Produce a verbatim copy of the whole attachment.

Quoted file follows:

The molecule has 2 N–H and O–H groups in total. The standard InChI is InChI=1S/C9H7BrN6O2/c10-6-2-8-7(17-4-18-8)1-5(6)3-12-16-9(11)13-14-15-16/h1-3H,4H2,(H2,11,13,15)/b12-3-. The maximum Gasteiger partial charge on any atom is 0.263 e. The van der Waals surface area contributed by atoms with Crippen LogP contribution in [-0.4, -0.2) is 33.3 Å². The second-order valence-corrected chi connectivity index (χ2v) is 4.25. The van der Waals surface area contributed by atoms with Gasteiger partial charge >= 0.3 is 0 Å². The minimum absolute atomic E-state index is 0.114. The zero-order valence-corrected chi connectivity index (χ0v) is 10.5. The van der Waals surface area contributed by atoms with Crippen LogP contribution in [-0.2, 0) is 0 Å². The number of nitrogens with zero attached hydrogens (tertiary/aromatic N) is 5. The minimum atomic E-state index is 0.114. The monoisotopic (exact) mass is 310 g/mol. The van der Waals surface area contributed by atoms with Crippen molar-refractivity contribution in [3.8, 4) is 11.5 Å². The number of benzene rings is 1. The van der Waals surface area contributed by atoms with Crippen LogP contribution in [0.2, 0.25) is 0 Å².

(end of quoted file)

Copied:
The molecule has 2 N–H and O–H groups in total. The standard InChI is InChI=1S/C9H7BrN6O2/c10-6-2-8-7(17-4-18-8)1-5(6)3-12-16-9(11)13-14-15-16/h1-3H,4H2,(H2,11,13,15)/b12-3-. The maximum Gasteiger partial charge on any atom is 0.263 e. The van der Waals surface area contributed by atoms with Crippen LogP contribution in [-0.4, -0.2) is 33.3 Å². The second-order valence-corrected chi connectivity index (χ2v) is 4.25. The van der Waals surface area contributed by atoms with Gasteiger partial charge >= 0.3 is 0 Å². The minimum absolute atomic E-state index is 0.114. The zero-order valence-corrected chi connectivity index (χ0v) is 10.5. The van der Waals surface area contributed by atoms with Crippen LogP contribution in [-0.2, 0) is 0 Å². The number of nitrogens with zero attached hydrogens (tertiary/aromatic N) is 5. The minimum atomic E-state index is 0.114. The monoisotopic (exact) mass is 310 g/mol. The van der Waals surface area contributed by atoms with Crippen molar-refractivity contribution in [3.8, 4) is 11.5 Å². The number of benzene rings is 1. The van der Waals surface area contributed by atoms with Crippen LogP contribution in [0.2, 0.25) is 0 Å².